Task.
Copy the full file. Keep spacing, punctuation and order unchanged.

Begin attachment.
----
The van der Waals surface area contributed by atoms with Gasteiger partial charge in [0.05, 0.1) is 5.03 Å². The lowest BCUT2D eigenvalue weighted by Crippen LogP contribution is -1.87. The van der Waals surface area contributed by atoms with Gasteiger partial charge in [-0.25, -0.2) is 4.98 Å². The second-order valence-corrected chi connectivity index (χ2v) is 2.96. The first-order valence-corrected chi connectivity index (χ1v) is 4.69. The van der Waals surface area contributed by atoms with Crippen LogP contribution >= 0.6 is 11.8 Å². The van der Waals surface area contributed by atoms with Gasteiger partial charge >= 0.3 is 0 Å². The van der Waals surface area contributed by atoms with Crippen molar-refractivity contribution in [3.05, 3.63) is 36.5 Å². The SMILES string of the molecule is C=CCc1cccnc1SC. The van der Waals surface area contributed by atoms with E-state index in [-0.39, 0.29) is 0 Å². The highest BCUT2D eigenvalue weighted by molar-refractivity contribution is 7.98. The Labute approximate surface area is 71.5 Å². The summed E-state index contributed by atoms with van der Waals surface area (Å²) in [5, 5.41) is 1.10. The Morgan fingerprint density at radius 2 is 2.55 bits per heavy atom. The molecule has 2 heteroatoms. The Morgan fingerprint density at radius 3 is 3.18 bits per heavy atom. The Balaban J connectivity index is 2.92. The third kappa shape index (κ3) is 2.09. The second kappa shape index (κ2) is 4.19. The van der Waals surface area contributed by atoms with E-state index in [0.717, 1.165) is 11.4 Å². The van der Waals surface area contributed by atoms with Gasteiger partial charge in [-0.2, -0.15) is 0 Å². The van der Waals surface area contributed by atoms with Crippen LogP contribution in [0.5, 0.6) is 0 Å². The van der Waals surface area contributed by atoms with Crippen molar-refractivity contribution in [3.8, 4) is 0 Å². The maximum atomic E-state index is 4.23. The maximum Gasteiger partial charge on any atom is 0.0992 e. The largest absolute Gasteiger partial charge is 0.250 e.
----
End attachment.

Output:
The van der Waals surface area contributed by atoms with Gasteiger partial charge in [0.05, 0.1) is 5.03 Å². The lowest BCUT2D eigenvalue weighted by Crippen LogP contribution is -1.87. The van der Waals surface area contributed by atoms with Gasteiger partial charge in [-0.25, -0.2) is 4.98 Å². The second-order valence-corrected chi connectivity index (χ2v) is 2.96. The first-order valence-corrected chi connectivity index (χ1v) is 4.69. The van der Waals surface area contributed by atoms with Crippen LogP contribution >= 0.6 is 11.8 Å². The van der Waals surface area contributed by atoms with Gasteiger partial charge >= 0.3 is 0 Å². The van der Waals surface area contributed by atoms with Crippen molar-refractivity contribution in [3.05, 3.63) is 36.5 Å². The SMILES string of the molecule is C=CCc1cccnc1SC. The van der Waals surface area contributed by atoms with E-state index in [-0.39, 0.29) is 0 Å². The highest BCUT2D eigenvalue weighted by molar-refractivity contribution is 7.98. The Labute approximate surface area is 71.5 Å². The summed E-state index contributed by atoms with van der Waals surface area (Å²) in [5, 5.41) is 1.10. The Morgan fingerprint density at radius 2 is 2.55 bits per heavy atom. The molecule has 2 heteroatoms. The Morgan fingerprint density at radius 3 is 3.18 bits per heavy atom. The Balaban J connectivity index is 2.92. The third kappa shape index (κ3) is 2.09. The second kappa shape index (κ2) is 4.19. The van der Waals surface area contributed by atoms with E-state index in [0.717, 1.165) is 11.4 Å². The van der Waals surface area contributed by atoms with Gasteiger partial charge in [-0.2, -0.15) is 0 Å². The van der Waals surface area contributed by atoms with Crippen LogP contribution in [0.5, 0.6) is 0 Å². The van der Waals surface area contributed by atoms with Crippen molar-refractivity contribution in [3.8, 4) is 0 Å². The maximum atomic E-state index is 4.23. The maximum Gasteiger partial charge on any atom is 0.0992 e. The largest absolute Gasteiger partial charge is 0.250 e.